Maximizing Limited Saddle Time

Has the recent weather kept you from riding as often as you’d like? Maybe you just can’t get to the barn due to puddles, mud and more puddles? Instead of letting the lack of saddle time get you down here are some ways to maximize growth and learning when not in the saddle.

Staying Fit
Riding, for many of us, is our main form of exercise. Less riding can mean loss of stamina and overall fitness — but it doesn’t have to!  No gym is required, just motivation to strap on a pair of running shoes and hit the sidewalks or the beach. (Running in sand is a great way to build up endurance). For those who can, joining a gym can be a great motivator for exercising. Many gyms offer fun classes like yoga, spin, cross-fit, Zumba and kickboxing. If it’s been a while since you’ve exercised and you have health issues or concerns, it’s a good idea to talk to your doctor first.

1025141147

Your friend’s can help motivate you!

Staying Limber
Downtime from the saddle can be a time to regain and improve flexibility. A physical therapist, yoga instructor, or physical fitness trainer can help you build a regimen of stretching, strength training, massage, or other alternative therapies you may need to get back into tip-top shape. Stretching has the added positive effects of increasing body awareness which translates to increased awareness in the saddle. As rider’s we’ve probably have had falls and riding related injuries. Many of us are stoic and will work through minor aches and pains when we shouldn’t. We all know someone who pushes themselves more than they should. Staying flexible can help us heal faster and more completely. Remember if you don’t use your flexibility you’ll lose your flexibility!

20160703_091620

Learning from varied sources
Lack of saddle time does not necessarily equal lack of time learning. You can commit yourself to going down and watching local rated and unrated horse shows in person or online. So many competitions are available to watch either on premium channels for a fee or for free on YouTube, regardless if they are happening today or in the past (and of course you can visualize your show rides of the future). There may also be clinics happening in your area that you can go audit. Mary’s Tack and Feed hosts events and seminars The local library, tack store or book store are great sources of knowledge with plenty of riding and horse care books and DVD’s that can be checked out or purchased. If your schedule allows it and your trainer approves, auditing barn mates and friend’s lessons is a great auditory and visual learning tool.

Limited saddle time doesn’t mean you need to backslide on your progress. By finding the right balance between fitness, flexibility and continued learning

New Year’s Resolutions…For Your Horse

banner

Pssst…. Attention all equines! Yes, this blog is for YOU!

The New Year is here and your human counterparts are going to be busy trying to reinvent themselves. Things may even get a little nutty. So, we’ve come up with some resolutions you can make for yourself and tips on how to stick with them!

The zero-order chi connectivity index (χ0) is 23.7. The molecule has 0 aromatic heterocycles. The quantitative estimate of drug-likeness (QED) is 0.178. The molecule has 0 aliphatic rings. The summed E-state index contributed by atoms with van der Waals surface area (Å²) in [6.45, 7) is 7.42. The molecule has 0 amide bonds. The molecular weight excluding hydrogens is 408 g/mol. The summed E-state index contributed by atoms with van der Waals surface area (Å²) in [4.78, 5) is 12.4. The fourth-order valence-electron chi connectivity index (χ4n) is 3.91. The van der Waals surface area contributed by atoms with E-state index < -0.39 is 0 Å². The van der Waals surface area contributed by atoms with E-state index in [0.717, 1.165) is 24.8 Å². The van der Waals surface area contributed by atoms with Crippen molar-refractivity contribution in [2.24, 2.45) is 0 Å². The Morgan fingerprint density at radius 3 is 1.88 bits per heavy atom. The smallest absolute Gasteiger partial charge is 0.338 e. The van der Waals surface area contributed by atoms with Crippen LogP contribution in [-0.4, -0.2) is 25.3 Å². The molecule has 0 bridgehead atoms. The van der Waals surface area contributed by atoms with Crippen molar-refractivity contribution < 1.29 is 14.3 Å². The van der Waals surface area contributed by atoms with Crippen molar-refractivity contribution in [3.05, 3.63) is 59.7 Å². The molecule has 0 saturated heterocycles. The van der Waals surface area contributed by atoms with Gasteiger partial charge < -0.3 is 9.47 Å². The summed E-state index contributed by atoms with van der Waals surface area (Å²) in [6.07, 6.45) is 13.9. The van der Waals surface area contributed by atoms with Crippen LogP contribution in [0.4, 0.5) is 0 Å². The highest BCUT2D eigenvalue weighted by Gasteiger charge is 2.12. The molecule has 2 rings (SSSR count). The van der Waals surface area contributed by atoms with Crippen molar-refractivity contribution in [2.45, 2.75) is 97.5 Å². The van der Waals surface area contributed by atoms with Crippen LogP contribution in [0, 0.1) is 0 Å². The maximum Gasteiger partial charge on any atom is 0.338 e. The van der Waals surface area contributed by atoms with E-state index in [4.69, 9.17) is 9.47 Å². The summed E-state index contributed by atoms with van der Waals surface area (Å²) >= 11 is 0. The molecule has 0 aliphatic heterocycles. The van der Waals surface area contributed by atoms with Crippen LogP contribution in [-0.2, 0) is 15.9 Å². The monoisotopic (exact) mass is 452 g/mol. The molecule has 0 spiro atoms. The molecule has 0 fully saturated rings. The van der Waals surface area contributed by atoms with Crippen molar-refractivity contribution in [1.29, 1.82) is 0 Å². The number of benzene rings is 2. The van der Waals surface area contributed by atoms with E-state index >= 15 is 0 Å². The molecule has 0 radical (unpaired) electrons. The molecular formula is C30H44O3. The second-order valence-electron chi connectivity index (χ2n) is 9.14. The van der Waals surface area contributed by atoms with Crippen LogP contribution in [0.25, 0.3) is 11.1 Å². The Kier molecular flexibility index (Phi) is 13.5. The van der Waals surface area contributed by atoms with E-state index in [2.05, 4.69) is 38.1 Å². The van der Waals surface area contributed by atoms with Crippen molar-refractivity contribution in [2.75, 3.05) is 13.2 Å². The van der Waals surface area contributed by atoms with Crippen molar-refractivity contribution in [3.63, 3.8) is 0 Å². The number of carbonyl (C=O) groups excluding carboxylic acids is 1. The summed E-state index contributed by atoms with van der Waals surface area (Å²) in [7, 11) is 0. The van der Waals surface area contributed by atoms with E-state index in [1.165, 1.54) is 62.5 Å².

GET IN SHAPE… I mean, don’t…

Many of your humans will resolve to lose weight or get in better shape after the New Year. This resolution, as popular as it is, usually fizzles out in a month. Poor, human.

How can you help? Gain weight so they look better by comparison!

A trick to this is to convince everyone you haven’t eaten and are on the brink of starvation. It’s all in the eyes. ANY person who walks by, give them a sorrowful look and reach out to their pockets. The treats within may end up in your feeder, instead of that other horse. You’ll pack on the pounds faster than you think!

weights

TAKE UP YOGA

If you do have to work on your physique, consider yoga. Good for the body, mind and soul. A basic move you can start with is Upward Hoof. Lay down on the ground and reach all four hooves up to the sky. It might take a couple attempts, but keep rolling over until you accomplish the move. This is especially invigorating after a bath.

Another move is Tree Salute. Firmly plant all feet and slowly lean forward and stretch your neck up toward a tree branch. Then stretch your lips out. Eat some leaves. Ignore anyone who yells at you- you are in “the zone.”

 

QUIT CRIBBING

Aside from being a nuisance to others, cribbing is an unhealthy habit that can cause many long-term issues. Cessation products like cribbing collars, stall toys that can give distraction and natural remedies can help be a part of your quitting support team.

eat

EAT OUT MORE OFTEN

Get to know your local flavors by partaking in roadside buffets. You’ve seen them while walking by on the trail, especially during the spring. Fresh, flowering herbs can bring such delight to an equine pallet. Take advantage of a loose rein and reach for a snack.

You can also check in with what your neighbor is dining on. Their grain has to be better than what you have.

 

TRAVEL MORE

Resolve your fear of travel and take the brave leap into that shiny, metal, moving box! It is not a monster trying to eat you… give it a good kick and see for yourself… see? Give it another kick, for good measure. Told you so. Trailering in comfortable gear can help ease travel stress. Consider splurging on a shipping halter and boots to aid in your relaxation… and protect yourself from any “trust kicks” along the journey.

travel

If you have any questions about products that can help make your New Year’s resolutions stick, have your human call the friendly staff at Mary’s Tack and Feed at (800)551-MARY. We have the knowledge and expertise to help you achieve your goals!